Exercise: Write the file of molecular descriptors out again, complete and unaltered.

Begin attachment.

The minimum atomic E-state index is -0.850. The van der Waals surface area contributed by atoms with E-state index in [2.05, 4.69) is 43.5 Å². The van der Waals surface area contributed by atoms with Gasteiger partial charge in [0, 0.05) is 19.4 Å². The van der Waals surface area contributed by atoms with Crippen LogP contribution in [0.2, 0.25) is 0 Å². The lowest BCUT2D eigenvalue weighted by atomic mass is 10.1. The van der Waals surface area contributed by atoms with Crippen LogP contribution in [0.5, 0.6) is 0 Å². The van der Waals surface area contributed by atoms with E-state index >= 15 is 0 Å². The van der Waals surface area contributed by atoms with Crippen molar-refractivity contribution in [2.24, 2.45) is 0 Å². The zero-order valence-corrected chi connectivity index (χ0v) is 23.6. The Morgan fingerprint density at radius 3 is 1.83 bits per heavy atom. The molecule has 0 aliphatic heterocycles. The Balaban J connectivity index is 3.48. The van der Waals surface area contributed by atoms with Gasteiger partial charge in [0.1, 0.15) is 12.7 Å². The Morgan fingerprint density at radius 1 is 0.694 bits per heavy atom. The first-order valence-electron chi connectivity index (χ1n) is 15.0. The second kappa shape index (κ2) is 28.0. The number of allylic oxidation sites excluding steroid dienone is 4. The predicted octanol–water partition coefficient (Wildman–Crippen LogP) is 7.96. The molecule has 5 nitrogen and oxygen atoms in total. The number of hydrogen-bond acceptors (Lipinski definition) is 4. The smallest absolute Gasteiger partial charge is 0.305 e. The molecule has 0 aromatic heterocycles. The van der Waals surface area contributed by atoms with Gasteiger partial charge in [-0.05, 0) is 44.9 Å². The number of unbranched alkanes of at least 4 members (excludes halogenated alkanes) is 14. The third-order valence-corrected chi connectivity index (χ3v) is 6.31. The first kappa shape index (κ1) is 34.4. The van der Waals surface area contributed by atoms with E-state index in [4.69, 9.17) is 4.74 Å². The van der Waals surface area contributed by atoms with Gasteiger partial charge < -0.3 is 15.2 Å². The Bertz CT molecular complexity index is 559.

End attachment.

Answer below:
The minimum atomic E-state index is -0.850. The van der Waals surface area contributed by atoms with E-state index in [2.05, 4.69) is 43.5 Å². The van der Waals surface area contributed by atoms with Gasteiger partial charge in [0, 0.05) is 19.4 Å². The van der Waals surface area contributed by atoms with Crippen LogP contribution in [0.2, 0.25) is 0 Å². The lowest BCUT2D eigenvalue weighted by atomic mass is 10.1. The van der Waals surface area contributed by atoms with Crippen LogP contribution in [0.5, 0.6) is 0 Å². The van der Waals surface area contributed by atoms with E-state index >= 15 is 0 Å². The van der Waals surface area contributed by atoms with Crippen molar-refractivity contribution in [2.24, 2.45) is 0 Å². The zero-order valence-corrected chi connectivity index (χ0v) is 23.6. The Morgan fingerprint density at radius 3 is 1.83 bits per heavy atom. The molecule has 0 aliphatic heterocycles. The Balaban J connectivity index is 3.48. The van der Waals surface area contributed by atoms with Gasteiger partial charge in [0.1, 0.15) is 12.7 Å². The Morgan fingerprint density at radius 1 is 0.694 bits per heavy atom. The first-order valence-electron chi connectivity index (χ1n) is 15.0. The second kappa shape index (κ2) is 28.0. The number of allylic oxidation sites excluding steroid dienone is 4. The predicted octanol–water partition coefficient (Wildman–Crippen LogP) is 7.96. The molecule has 5 nitrogen and oxygen atoms in total. The number of hydrogen-bond acceptors (Lipinski definition) is 4. The smallest absolute Gasteiger partial charge is 0.305 e. The molecule has 0 aromatic heterocycles. The van der Waals surface area contributed by atoms with Gasteiger partial charge in [-0.05, 0) is 44.9 Å². The number of unbranched alkanes of at least 4 members (excludes halogenated alkanes) is 14. The third-order valence-corrected chi connectivity index (χ3v) is 6.31. The first kappa shape index (κ1) is 34.4. The van der Waals surface area contributed by atoms with E-state index in [4.69, 9.17) is 4.74 Å². The van der Waals surface area contributed by atoms with Gasteiger partial charge < -0.3 is 15.2 Å². The Bertz CT molecular complexity index is 559.